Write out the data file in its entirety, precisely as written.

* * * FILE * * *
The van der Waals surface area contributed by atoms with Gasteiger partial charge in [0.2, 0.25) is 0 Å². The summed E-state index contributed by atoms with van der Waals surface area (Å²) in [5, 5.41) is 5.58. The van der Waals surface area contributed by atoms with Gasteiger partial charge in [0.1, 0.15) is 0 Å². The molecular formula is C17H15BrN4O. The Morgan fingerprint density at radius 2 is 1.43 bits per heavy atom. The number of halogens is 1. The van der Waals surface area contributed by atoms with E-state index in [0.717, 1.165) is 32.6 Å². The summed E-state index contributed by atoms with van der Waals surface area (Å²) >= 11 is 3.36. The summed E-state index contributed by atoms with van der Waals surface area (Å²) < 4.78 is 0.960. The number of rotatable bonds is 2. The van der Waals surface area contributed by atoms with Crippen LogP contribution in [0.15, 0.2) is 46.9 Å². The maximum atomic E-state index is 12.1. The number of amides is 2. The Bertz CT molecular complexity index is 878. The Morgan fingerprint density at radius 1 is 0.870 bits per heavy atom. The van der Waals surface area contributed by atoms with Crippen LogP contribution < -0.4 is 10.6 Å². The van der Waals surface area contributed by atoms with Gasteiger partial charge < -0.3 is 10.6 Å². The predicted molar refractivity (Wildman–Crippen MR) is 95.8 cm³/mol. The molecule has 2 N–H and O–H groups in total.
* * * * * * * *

The van der Waals surface area contributed by atoms with Gasteiger partial charge in [0.2, 0.25) is 0 Å². The summed E-state index contributed by atoms with van der Waals surface area (Å²) in [5, 5.41) is 5.58. The van der Waals surface area contributed by atoms with Gasteiger partial charge in [0.1, 0.15) is 0 Å². The molecular formula is C17H15BrN4O. The Morgan fingerprint density at radius 2 is 1.43 bits per heavy atom. The number of halogens is 1. The van der Waals surface area contributed by atoms with E-state index in [0.717, 1.165) is 32.6 Å². The summed E-state index contributed by atoms with van der Waals surface area (Å²) >= 11 is 3.36. The summed E-state index contributed by atoms with van der Waals surface area (Å²) < 4.78 is 0.960. The number of rotatable bonds is 2. The van der Waals surface area contributed by atoms with Crippen LogP contribution in [0.15, 0.2) is 46.9 Å². The maximum atomic E-state index is 12.1. The number of amides is 2. The Bertz CT molecular complexity index is 878. The Morgan fingerprint density at radius 1 is 0.870 bits per heavy atom. The van der Waals surface area contributed by atoms with Crippen LogP contribution < -0.4 is 10.6 Å². The van der Waals surface area contributed by atoms with Gasteiger partial charge < -0.3 is 10.6 Å². The predicted molar refractivity (Wildman–Crippen MR) is 95.8 cm³/mol. The molecule has 2 N–H and O–H groups in total.